Favre Sets An Example
This weekend, I couldn't help but be inspired by Brett Favre's performance. 2009, Favre's first year with the Minnesota Vikings, brought two games against his ex-team, the Green Bay Packers. For those who know football, it is obvious why this is a big deal. For those who don't, Favre was the face of the Packers for years. He started as their quarterback from 1992 until 2007 and won super bowl XXXI in the green and yellow uniform. In 2008, he decided to retire, but not for long. Favre was back without missing a season in 2008, this time wearing a New York Jets uniform. The Packers didn't want him back. Aaron Rodgers, Favre's previous understudy in Green Bay, was about to receive his chance to start. Controversy stirred as Favre was turned down to return to the Packers.
Favre also threw 271 yards and completed 24-of-312 passes without interception in the first meeting against his old Packers' teammates, to add to his stature as the all-time NFL pass leader. "It's sweet but it has nothing to do with revenge," Favre told reporters after the game. "I'm emotional but I'm always emotional. I knew there was a lot riding on the game. This one carried a little more weight. "One game does not define my career. I wasn't out to prove anything. I was out here to play. It was a lot of fun," Favre added.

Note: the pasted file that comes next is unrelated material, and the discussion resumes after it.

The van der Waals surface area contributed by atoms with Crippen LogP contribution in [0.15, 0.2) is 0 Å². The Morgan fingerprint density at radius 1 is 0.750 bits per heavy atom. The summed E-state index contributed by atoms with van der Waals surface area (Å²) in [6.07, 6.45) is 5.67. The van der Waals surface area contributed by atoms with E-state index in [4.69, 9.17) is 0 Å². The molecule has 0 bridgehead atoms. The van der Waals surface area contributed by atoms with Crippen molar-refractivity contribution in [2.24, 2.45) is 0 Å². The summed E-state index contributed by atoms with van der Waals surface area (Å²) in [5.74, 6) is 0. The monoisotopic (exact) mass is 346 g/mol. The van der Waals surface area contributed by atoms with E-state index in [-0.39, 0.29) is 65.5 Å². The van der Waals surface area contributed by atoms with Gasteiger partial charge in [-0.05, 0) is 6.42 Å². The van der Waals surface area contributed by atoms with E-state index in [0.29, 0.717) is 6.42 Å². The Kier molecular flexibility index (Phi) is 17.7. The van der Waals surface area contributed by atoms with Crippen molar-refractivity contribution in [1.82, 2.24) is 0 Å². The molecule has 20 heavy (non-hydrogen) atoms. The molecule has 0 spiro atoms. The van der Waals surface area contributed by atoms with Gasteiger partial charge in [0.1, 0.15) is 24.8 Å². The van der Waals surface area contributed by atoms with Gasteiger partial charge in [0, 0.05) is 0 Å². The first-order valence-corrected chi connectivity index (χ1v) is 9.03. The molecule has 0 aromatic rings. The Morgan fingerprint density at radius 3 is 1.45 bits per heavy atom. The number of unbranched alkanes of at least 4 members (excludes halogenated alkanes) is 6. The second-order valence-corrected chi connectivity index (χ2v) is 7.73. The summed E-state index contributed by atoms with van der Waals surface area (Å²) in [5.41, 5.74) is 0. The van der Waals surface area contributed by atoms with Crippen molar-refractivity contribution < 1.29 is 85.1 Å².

The point of this is that Farve embodies the attitude of an amazing athlete. He is humble enough to say that he wasn't playing for revenge or spite, but also admits that he felt just a bit more competitive than usual. Favre took a situation of adversity and turned it into pure triumph. This is something we can all learn from; adversity and trial is just an opportunity for greater success. The fact that Favre wasn't allowed to return to his team so he decided to join another team and beat his old team is a much more powerful story than his season would have been otherwise. Favre's attitude makes him a winner. How does your attitude about situations of adversity make you who you are?